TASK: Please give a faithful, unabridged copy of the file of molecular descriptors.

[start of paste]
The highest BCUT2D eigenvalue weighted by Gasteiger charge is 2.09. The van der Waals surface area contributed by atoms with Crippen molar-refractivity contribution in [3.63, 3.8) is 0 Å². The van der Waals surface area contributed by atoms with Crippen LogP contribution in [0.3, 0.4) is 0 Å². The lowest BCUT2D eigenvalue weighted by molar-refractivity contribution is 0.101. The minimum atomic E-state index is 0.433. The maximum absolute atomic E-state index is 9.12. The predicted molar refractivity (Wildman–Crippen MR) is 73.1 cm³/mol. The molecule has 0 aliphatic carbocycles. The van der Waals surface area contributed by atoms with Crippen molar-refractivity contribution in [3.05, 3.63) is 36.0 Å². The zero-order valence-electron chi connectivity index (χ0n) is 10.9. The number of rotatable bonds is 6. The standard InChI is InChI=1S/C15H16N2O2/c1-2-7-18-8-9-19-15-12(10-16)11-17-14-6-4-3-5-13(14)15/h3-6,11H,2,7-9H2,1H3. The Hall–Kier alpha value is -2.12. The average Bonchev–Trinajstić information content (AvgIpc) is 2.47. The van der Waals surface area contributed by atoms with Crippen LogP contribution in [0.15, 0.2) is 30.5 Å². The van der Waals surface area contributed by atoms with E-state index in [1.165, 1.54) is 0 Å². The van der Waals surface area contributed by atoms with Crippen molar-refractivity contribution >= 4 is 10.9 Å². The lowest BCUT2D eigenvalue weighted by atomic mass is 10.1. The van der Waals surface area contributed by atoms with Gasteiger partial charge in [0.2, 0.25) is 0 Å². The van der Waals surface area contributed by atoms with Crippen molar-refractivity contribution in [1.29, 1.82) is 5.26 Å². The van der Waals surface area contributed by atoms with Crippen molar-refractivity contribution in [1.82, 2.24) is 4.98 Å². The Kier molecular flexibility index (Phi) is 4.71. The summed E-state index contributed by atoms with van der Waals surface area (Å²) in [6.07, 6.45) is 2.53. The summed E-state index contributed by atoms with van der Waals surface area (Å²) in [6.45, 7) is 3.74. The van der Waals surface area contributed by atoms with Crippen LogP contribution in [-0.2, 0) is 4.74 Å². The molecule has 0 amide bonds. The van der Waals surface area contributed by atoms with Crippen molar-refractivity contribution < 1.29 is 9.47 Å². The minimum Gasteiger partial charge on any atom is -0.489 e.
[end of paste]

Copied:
The highest BCUT2D eigenvalue weighted by Gasteiger charge is 2.09. The van der Waals surface area contributed by atoms with Crippen molar-refractivity contribution in [3.63, 3.8) is 0 Å². The van der Waals surface area contributed by atoms with Crippen LogP contribution in [0.3, 0.4) is 0 Å². The lowest BCUT2D eigenvalue weighted by molar-refractivity contribution is 0.101. The minimum atomic E-state index is 0.433. The maximum absolute atomic E-state index is 9.12. The predicted molar refractivity (Wildman–Crippen MR) is 73.1 cm³/mol. The molecule has 0 aliphatic carbocycles. The van der Waals surface area contributed by atoms with Crippen molar-refractivity contribution in [3.05, 3.63) is 36.0 Å². The zero-order valence-electron chi connectivity index (χ0n) is 10.9. The number of rotatable bonds is 6. The standard InChI is InChI=1S/C15H16N2O2/c1-2-7-18-8-9-19-15-12(10-16)11-17-14-6-4-3-5-13(14)15/h3-6,11H,2,7-9H2,1H3. The Hall–Kier alpha value is -2.12. The average Bonchev–Trinajstić information content (AvgIpc) is 2.47. The van der Waals surface area contributed by atoms with Crippen LogP contribution in [0.15, 0.2) is 30.5 Å². The van der Waals surface area contributed by atoms with E-state index in [1.165, 1.54) is 0 Å². The van der Waals surface area contributed by atoms with Crippen molar-refractivity contribution >= 4 is 10.9 Å². The lowest BCUT2D eigenvalue weighted by atomic mass is 10.1. The van der Waals surface area contributed by atoms with Gasteiger partial charge in [0.2, 0.25) is 0 Å². The van der Waals surface area contributed by atoms with Crippen molar-refractivity contribution in [1.29, 1.82) is 5.26 Å². The van der Waals surface area contributed by atoms with Crippen molar-refractivity contribution in [1.82, 2.24) is 4.98 Å². The Kier molecular flexibility index (Phi) is 4.71. The summed E-state index contributed by atoms with van der Waals surface area (Å²) in [6.07, 6.45) is 2.53. The summed E-state index contributed by atoms with van der Waals surface area (Å²) in [6.45, 7) is 3.74. The van der Waals surface area contributed by atoms with Crippen LogP contribution in [-0.2, 0) is 4.74 Å². The molecule has 0 amide bonds. The van der Waals surface area contributed by atoms with Crippen molar-refractivity contribution < 1.29 is 9.47 Å². The minimum Gasteiger partial charge on any atom is -0.489 e.